Warehouse C
UFO Lore
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Did A UFO Crash In Max, Nebraska?

By James Donahue

The name Max, Nebraska, doesn't sound as nifty as Roswell, New Mexico, when it comes to crashed UFO junk hunting. But there is an old news story dating back to 1884 that suggests that something happened there that strongly compares to the Roswell incident.

It seems that a number of cowboys working in a roundup observed some kind of fiery machine fall out of the sky and crash. One of the herdsmen, Alf Williamson, got too close to the wreckage and got burned.

Remember that the Wright Brothers didn't get their "flying machine" off the ground for that first official historic flight until 1903, over 21 years after this incident. While balloon flight was going on in Europe as early as the 1750s, and glider experimentation was occurring long before 1884, nothing that was being tried in those days quite fit the description of the machine these cowboys said they saw crash on June 6 that year.

The newspaper of the day, The Nebraska Nugget, reported that rancher John W. Ellis and three of his herdsmen "and a number of other cowboys" were out on the range, rounding up cattle, when "they were startled by a terrific whirring noise over their heads."

"Turning their eyes (they) saw a blazing body falling like a shot to Earth. It struck behind them, being hidden from view by a bank."

The story told how Williamson was burned after getting too close to the craft, "which had created a split in the ground as it dragged to a stop. He was taken back to Ellis' home and treated for his burns.

There apparently was metal wreckage that remained on the site after the crash. A story in the Nebraska State Journal in 1887 said: "One piece that looked like the blade of a propeller screw, of a metal of an appearance like brass, about 16 inches wide, three inches thick and three-and-a-half feet long, was picked up by a spade. It would not weigh more than five pounds, but appeared as strong and compact as any known metal.

"A fragment of a wheel with a milled rim, apparently having had a diameter of seven or eight feet, was also picked up. It seemed to be of the same material and had the same remarkable lightness."

While people of the area, in and around the little Nebraska community of Max in the southwest corner of the state, have heard the story, there is no wreckage from that crash site available today for anyone to examine. Some believe it was carried away by local souvenir hunters and may be stashed in various barns and storage sheds. With the passing of generations, current property owners may have no idea what these objects are, or where they came from.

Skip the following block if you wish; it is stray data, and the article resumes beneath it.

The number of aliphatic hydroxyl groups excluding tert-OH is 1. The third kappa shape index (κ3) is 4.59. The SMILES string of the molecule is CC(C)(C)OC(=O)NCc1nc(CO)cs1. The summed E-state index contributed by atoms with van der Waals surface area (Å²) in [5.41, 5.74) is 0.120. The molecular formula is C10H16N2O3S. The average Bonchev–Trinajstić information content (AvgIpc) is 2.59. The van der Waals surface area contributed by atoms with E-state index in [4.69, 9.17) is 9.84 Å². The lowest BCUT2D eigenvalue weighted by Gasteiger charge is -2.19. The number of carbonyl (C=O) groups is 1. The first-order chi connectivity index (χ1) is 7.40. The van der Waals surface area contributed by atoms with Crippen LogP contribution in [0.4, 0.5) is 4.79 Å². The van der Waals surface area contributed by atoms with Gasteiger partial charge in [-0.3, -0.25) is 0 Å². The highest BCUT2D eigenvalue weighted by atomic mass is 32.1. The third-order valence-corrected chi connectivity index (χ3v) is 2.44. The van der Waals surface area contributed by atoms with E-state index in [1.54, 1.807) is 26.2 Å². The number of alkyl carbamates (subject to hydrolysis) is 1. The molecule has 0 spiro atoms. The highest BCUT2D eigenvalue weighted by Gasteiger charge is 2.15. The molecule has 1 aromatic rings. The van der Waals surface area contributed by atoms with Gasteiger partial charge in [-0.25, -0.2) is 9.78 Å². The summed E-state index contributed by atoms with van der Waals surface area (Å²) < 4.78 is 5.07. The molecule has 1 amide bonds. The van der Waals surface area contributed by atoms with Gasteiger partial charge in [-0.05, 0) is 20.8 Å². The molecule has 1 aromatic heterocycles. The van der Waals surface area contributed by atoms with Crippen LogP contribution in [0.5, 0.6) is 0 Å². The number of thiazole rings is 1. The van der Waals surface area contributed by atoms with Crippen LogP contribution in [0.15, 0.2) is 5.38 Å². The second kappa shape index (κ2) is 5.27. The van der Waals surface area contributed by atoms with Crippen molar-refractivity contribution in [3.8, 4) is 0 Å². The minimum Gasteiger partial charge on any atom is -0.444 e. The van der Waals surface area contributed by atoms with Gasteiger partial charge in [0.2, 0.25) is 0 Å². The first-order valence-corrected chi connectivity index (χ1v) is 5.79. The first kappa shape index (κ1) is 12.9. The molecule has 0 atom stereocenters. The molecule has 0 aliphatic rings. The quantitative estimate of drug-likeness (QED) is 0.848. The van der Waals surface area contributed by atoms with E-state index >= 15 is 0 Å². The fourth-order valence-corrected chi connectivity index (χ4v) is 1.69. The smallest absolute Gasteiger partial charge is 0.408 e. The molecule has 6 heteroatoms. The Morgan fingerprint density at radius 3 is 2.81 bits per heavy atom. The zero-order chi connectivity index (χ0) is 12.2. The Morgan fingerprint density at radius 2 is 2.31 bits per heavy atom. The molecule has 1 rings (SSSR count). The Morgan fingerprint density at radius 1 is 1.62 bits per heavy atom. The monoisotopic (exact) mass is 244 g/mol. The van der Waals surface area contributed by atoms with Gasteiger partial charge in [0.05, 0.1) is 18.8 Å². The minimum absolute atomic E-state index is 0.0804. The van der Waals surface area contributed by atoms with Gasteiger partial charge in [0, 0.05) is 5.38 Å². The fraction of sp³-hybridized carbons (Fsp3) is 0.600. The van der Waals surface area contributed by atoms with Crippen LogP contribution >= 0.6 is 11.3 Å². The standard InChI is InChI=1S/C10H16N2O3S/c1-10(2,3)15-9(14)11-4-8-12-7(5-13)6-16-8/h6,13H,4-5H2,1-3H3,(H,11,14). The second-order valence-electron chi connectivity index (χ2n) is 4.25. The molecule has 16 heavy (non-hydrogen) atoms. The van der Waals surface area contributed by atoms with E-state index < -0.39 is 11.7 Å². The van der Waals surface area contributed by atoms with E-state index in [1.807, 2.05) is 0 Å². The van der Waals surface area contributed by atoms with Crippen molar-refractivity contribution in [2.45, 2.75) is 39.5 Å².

People who research this kind of stuff note that after the Max crash story appeared in print, numerous stories about other mystery crashes of fiery objects appeared in newspapers all over the country. They included the Aurora, Texas incident where four alien bodies were found and said to have been buried in the local cemetery.

That was a peculiar phenomena that occurred among newspapers of that period. It seems that papers were passed widely around, and editors who often worked alone, setting lead type castings by hand and often writing their stories as they set the type, were fond of either copying stories from other papers, and even putting local spins on them. Thus a lot of the stories that appeared in the old newspapers were fiction but presented as if they were factual. It made good reading and we have to assume that the locals knew they were being spoofed.

The problem we have is that contemporary researchers have trouble determining face from fiction..

Since the crash at Max, Nebraska, appears to be the first of that rash of crash stories, it was either a true account of an event that really happened, or the editor of the Nugget was utilizing a wild imagination when he composed that article.

We may never know the truth.